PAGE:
nature or the social contract, unlike the case of traffic laws. 
Take a look at Lewis _Convention_ p. 96 for the point your 
raise. 
  
--- 

Thanks for the reference. A note on my Deutero-Esperanto, too. I title this Grice´s Highway Code, since I´m taking very seriously your ref., which I missed on first reading your post, to the traffic rules, and my fishing. 

If a native of this land where the fishing poles _have_ to be ´red´ tells us that there is a ¨reason¨ for it, I think we would feel uncomfortable to find this ´conventional´ then. It wouldn´t be arbitrary enough. 

Grice considers, funnily, himself laying in his bathtub and composing a new Highway Code -- in Deutero-Esperanto, I would imagine. This in WoW, lecture 6 -- I think ALL of Grice´s output originated as lecture. Odd that, but a nice colloquial ring to all he writes --. 

He is considering ´procedures´ and finds it otiose to refer to actual (vs. potential) regularities. So he has himself inventing the new highway code (cfr. Bayne´s ref. to traffic rules above) as involving a procedure or set of procedures that a would-be agent would abide by. I found that very funny always. 

I learned to drive, and got my license, too, while in the USA. I THINK the driving instructor told me that ´red´ -- we spent so much time together that he became a Gricean of sorts -- is not ARBITRARILY the sign for ´stop´-It naturally means, to echo Grice, ´danger´. I´m less sure about yellow. In fact, L. J. Kramer, who lives in NY, told me that originally yellow was not even there.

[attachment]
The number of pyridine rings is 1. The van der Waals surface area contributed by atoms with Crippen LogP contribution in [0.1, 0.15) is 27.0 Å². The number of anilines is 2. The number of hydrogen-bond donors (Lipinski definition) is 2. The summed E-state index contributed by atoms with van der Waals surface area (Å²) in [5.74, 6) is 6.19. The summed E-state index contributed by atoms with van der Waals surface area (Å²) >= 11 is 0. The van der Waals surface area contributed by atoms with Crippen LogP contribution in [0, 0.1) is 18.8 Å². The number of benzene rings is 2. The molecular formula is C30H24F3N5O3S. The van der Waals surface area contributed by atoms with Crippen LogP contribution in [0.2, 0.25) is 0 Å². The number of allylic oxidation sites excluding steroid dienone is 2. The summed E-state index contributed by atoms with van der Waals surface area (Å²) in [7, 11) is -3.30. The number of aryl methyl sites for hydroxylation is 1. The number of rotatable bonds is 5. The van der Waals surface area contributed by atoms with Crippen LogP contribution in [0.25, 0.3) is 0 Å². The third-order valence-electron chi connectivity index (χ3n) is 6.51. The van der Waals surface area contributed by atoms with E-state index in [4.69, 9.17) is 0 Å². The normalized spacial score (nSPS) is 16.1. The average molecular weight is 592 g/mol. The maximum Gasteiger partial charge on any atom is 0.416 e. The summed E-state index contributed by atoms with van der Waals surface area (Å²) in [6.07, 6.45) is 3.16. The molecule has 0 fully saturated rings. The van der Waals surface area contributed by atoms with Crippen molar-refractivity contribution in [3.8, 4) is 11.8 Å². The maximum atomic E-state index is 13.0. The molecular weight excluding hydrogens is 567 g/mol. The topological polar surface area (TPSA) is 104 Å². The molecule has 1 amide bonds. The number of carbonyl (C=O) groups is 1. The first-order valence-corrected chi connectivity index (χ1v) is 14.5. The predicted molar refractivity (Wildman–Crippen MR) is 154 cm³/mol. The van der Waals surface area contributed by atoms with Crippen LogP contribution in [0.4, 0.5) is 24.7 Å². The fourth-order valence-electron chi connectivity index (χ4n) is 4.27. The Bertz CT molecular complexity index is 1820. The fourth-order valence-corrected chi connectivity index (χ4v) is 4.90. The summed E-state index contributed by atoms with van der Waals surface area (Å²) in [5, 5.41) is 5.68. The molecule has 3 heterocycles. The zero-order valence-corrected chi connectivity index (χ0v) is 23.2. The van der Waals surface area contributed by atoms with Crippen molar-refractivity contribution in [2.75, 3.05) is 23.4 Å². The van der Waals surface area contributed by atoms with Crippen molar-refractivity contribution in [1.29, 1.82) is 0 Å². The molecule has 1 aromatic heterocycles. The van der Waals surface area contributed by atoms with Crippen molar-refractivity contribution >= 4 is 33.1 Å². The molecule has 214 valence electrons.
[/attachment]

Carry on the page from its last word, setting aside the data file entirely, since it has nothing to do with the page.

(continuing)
I think what you say is very true. I don´t know about the times of Hobbes -- horse-driven carriages I assume -- and before that, the state of nature -- but once you have automobiles, some rules or agreed-on ´code´or what you may call it, seems, pace the Italians -- hey I´m one! -- sort of necessary! 

I recall discussing this, oddly, with T. Wharton -- he credits me in his "Pragmatics and Non-Verbal Communication¨, fresh from CUP -- and his offense at the word ´code´. But there was Grice calling his thing a ¨new Highway Code¨. So perhaps ´code´ is a good word, after all, for this kind of agreed-on procedures.